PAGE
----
Opioid addiction is a national problem. But should nursing home patients be given more access to these drugs? An AMA panel debated the issue today in Chicago.
Should guidelines on prescribing narcotic painkillers be different when it comes to patients—usually elderly—in long-term care facilities?
At today’s meeting of the American Medical Association’s House of Delegates in Chicago, IL,, physicians debating a proposal to loosen restrictions on opioids for these patients were of two minds.
Advocates for making it easier for doctors caring for these patients pointed out that while there are always risks of patients getting addicted to opioids, as well as incurring side effects, opioids may be necessary to prevent the bleeding risks that come with non-steroidal anti-inflammatory drugs (NSAIDS.)
“NSAIDS have a bleeding risk and the trouble with guidelines is that they are taking place of clinical judgment,” said one advocate endorsing a resolution to give nursing home physicians more leeway it prescribing opiates.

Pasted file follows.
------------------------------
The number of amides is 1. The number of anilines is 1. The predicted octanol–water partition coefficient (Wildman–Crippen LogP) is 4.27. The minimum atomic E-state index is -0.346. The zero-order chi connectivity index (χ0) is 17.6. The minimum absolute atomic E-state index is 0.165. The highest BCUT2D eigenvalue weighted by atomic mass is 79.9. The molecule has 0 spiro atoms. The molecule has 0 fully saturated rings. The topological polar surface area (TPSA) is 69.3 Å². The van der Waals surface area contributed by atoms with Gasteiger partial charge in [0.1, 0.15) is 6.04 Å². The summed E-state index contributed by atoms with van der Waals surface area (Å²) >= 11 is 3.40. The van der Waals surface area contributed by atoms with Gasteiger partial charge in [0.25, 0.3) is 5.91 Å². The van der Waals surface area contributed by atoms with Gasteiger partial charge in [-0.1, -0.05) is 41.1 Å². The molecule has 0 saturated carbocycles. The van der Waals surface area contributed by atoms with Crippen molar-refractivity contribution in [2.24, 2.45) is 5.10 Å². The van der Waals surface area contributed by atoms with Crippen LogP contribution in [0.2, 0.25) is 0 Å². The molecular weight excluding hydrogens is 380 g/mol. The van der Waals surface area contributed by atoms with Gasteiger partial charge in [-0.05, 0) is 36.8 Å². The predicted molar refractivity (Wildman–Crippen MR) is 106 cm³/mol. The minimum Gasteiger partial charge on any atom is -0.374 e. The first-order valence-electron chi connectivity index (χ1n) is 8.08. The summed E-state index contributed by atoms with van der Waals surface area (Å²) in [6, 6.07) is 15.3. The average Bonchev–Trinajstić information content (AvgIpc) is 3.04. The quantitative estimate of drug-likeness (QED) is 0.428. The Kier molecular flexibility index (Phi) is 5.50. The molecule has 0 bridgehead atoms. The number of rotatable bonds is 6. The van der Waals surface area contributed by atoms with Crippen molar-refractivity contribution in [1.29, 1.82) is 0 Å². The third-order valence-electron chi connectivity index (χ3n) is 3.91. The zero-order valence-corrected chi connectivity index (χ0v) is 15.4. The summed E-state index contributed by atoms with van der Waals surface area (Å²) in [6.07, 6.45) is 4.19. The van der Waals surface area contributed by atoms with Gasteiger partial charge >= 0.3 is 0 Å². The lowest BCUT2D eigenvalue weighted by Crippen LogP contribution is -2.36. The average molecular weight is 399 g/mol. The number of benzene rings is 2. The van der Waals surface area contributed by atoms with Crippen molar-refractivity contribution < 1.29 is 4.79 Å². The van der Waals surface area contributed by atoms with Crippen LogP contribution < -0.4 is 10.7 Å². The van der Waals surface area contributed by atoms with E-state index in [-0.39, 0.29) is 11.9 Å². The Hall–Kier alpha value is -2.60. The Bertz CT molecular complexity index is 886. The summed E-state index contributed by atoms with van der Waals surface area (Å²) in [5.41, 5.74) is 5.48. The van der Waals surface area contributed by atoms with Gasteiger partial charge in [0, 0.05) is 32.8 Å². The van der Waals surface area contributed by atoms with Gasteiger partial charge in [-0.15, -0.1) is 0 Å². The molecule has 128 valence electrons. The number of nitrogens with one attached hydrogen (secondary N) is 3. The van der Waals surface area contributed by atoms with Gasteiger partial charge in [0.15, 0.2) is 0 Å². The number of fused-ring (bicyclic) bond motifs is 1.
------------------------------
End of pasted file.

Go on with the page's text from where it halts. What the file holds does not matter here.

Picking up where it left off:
If physician judgment is not allowed to be part of the decision-making process, “You might as well let a computer do it—narcotics are sometimes needed,” he said.
Opposed were physicians who said that opioids aren’t any safer for the elderly than for anyone else, and that they can put these patients at higher risk of falling, developing bowel obstructions, and even cardio-vascular disease.
“The CDC guidelines are already very appropriate for these patients,” said a Kentucky delegate opposed to adopting a nursing home leniency resolution, “I’ve seen a lot of elderly using opioids inappropriately and I’ve weaned them—nursing homes should not be less regulated,” he said.
A Wisconsin delegate disagreed, saying that patients in palliative care and hospice care fall under different guidelines for opiate use. “Similarly, patients in long-term care settings need to be treated differently too,” he said.